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Toyota Examines Repaired Cars, Rebuts Professor's Testing

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Earlier this week, a handful of complaints — the number is now up to around 60 — were filed with the National Highway Traffic Safety Administration about cars already repaired under the two major Toyota recalls. This brought up a new slew of questions regarding the company’s fixes and its throttle control system.

Toyota announced Thursday that it followed up with a number of the cars it could track down from the verified complaints and thoroughly tested them. The company’s findings have been forwarded to NHTSA for review, but no word has been released yet from the government. Toyota said it found no defects with the repairs or the electronic throttle control.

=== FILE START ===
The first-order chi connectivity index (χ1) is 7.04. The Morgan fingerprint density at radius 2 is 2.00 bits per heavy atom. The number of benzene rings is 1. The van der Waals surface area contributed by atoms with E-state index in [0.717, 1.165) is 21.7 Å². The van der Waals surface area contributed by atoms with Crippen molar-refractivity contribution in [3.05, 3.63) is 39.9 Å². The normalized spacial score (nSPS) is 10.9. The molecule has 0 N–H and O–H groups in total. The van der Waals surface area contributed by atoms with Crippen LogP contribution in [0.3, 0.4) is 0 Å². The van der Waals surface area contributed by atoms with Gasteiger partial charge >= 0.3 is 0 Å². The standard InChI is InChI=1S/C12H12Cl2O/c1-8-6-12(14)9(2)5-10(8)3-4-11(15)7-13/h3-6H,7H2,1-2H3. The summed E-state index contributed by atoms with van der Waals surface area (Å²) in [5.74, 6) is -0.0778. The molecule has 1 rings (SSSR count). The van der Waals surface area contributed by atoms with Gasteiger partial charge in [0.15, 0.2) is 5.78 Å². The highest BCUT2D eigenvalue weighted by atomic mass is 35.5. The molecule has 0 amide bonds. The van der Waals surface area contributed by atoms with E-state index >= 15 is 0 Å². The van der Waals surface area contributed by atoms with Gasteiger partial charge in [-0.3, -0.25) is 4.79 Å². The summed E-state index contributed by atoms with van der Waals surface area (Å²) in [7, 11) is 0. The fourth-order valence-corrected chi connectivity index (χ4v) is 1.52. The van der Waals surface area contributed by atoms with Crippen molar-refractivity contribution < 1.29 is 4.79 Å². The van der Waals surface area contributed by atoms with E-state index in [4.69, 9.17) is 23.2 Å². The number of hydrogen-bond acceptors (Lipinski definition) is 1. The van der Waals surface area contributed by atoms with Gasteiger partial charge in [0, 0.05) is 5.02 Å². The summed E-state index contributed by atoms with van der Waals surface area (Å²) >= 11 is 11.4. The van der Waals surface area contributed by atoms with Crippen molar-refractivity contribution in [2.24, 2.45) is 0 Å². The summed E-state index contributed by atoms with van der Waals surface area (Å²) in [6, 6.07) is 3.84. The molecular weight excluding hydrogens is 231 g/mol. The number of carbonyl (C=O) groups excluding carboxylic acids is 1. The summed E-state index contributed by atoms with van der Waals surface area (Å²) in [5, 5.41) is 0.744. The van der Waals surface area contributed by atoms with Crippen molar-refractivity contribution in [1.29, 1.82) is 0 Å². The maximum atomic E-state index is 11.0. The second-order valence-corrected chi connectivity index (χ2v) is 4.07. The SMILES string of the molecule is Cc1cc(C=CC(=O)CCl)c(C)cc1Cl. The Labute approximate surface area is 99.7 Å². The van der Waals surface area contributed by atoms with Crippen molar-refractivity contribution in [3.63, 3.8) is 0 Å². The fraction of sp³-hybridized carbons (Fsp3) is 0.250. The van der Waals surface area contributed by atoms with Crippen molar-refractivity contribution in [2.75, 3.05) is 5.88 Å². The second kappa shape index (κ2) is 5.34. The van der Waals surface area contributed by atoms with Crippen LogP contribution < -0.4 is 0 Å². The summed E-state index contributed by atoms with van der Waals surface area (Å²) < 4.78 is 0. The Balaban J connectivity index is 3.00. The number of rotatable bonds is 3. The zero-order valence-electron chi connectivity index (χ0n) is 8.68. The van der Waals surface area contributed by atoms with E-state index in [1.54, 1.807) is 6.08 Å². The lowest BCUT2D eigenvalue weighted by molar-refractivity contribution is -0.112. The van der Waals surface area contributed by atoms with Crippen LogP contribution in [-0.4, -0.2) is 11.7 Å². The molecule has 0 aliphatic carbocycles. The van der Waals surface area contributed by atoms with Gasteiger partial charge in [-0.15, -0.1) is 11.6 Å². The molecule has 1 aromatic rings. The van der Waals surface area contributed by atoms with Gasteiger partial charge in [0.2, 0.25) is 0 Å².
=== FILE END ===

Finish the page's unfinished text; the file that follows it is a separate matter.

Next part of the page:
The Wall Street Journal is reporting that Toyota’s outside research firm Exponent had re-created the unintended acceleration test conducted by David Gilbert, the professor from Southern Illinois University who testified in front of Congress last week. It said the test had the same effect on other manufacturers’ vehicles and that it had to cut into two separate insulated wires. Exponent tested five vehicles, including a Honda Accord and BMW 325i.

It was reported that Gilbert may meet with the research group to review the tests. It was not reported if the other vehicles did not return an error code, like the Toyota that Gilbert had tested.

Gawker.com is also reporting that ABC News confirmed to them that footage in a news report showing Gilbert’s test-car being driven by reporter Brian Ross was altered. Footage of the tachometer revving while driven was replaced by a shot of it revving while parked, because the driving shot was too blurry. ABC says this doesn’t change the fact that a similar acceleration occurred, but Gawker says it was done to “make it look scarier.”

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Former managing editor David Thomas has a thing for wagons and owns a 2010 Subaru Outback and a 2005 Volkswagen Passat wagon. Email David Thomas

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